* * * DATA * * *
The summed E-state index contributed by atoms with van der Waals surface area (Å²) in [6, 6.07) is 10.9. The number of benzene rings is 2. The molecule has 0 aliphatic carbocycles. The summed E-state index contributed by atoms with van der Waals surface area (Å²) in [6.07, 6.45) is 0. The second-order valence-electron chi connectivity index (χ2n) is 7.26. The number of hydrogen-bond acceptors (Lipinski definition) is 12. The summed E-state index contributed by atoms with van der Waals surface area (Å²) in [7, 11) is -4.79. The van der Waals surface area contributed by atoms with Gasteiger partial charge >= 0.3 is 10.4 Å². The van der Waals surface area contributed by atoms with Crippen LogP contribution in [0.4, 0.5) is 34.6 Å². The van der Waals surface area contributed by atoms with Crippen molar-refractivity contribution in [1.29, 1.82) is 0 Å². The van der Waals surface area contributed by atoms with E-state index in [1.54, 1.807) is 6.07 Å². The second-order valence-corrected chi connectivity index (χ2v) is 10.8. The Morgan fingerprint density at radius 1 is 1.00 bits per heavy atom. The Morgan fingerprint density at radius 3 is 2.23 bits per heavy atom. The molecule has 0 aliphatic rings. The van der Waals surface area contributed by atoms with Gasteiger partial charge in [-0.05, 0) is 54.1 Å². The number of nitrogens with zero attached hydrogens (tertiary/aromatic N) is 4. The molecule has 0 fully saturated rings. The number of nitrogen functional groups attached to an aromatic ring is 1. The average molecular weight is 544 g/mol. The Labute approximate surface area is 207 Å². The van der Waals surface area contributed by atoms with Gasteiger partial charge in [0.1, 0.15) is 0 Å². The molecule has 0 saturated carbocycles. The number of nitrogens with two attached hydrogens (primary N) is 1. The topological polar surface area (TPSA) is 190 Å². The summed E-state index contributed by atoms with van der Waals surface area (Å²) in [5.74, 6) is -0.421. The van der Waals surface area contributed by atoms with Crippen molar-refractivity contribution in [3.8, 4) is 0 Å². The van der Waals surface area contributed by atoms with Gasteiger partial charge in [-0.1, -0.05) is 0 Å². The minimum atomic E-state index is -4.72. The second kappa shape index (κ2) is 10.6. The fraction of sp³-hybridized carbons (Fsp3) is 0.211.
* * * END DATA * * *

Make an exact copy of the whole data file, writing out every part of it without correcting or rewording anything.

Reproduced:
The summed E-state index contributed by atoms with van der Waals surface area (Å²) in [6, 6.07) is 10.9. The number of benzene rings is 2. The molecule has 0 aliphatic carbocycles. The summed E-state index contributed by atoms with van der Waals surface area (Å²) in [6.07, 6.45) is 0. The second-order valence-electron chi connectivity index (χ2n) is 7.26. The number of hydrogen-bond acceptors (Lipinski definition) is 12. The summed E-state index contributed by atoms with van der Waals surface area (Å²) in [7, 11) is -4.79. The van der Waals surface area contributed by atoms with Gasteiger partial charge >= 0.3 is 10.4 Å². The van der Waals surface area contributed by atoms with Crippen LogP contribution in [0.4, 0.5) is 34.6 Å². The van der Waals surface area contributed by atoms with Crippen molar-refractivity contribution in [1.29, 1.82) is 0 Å². The van der Waals surface area contributed by atoms with E-state index in [1.54, 1.807) is 6.07 Å². The second-order valence-corrected chi connectivity index (χ2v) is 10.8. The Morgan fingerprint density at radius 1 is 1.00 bits per heavy atom. The Morgan fingerprint density at radius 3 is 2.23 bits per heavy atom. The molecule has 0 aliphatic rings. The van der Waals surface area contributed by atoms with Gasteiger partial charge in [-0.05, 0) is 54.1 Å². The number of nitrogens with zero attached hydrogens (tertiary/aromatic N) is 4. The molecule has 0 fully saturated rings. The number of nitrogen functional groups attached to an aromatic ring is 1. The average molecular weight is 544 g/mol. The Labute approximate surface area is 207 Å². The van der Waals surface area contributed by atoms with Gasteiger partial charge in [0.1, 0.15) is 0 Å². The molecule has 0 saturated carbocycles. The number of nitrogens with two attached hydrogens (primary N) is 1. The topological polar surface area (TPSA) is 190 Å². The summed E-state index contributed by atoms with van der Waals surface area (Å²) in [5.74, 6) is -0.421. The van der Waals surface area contributed by atoms with Crippen molar-refractivity contribution in [3.8, 4) is 0 Å². The van der Waals surface area contributed by atoms with Gasteiger partial charge in [-0.1, -0.05) is 0 Å². The minimum atomic E-state index is -4.72. The second kappa shape index (κ2) is 10.6. The fraction of sp³-hybridized carbons (Fsp3) is 0.211.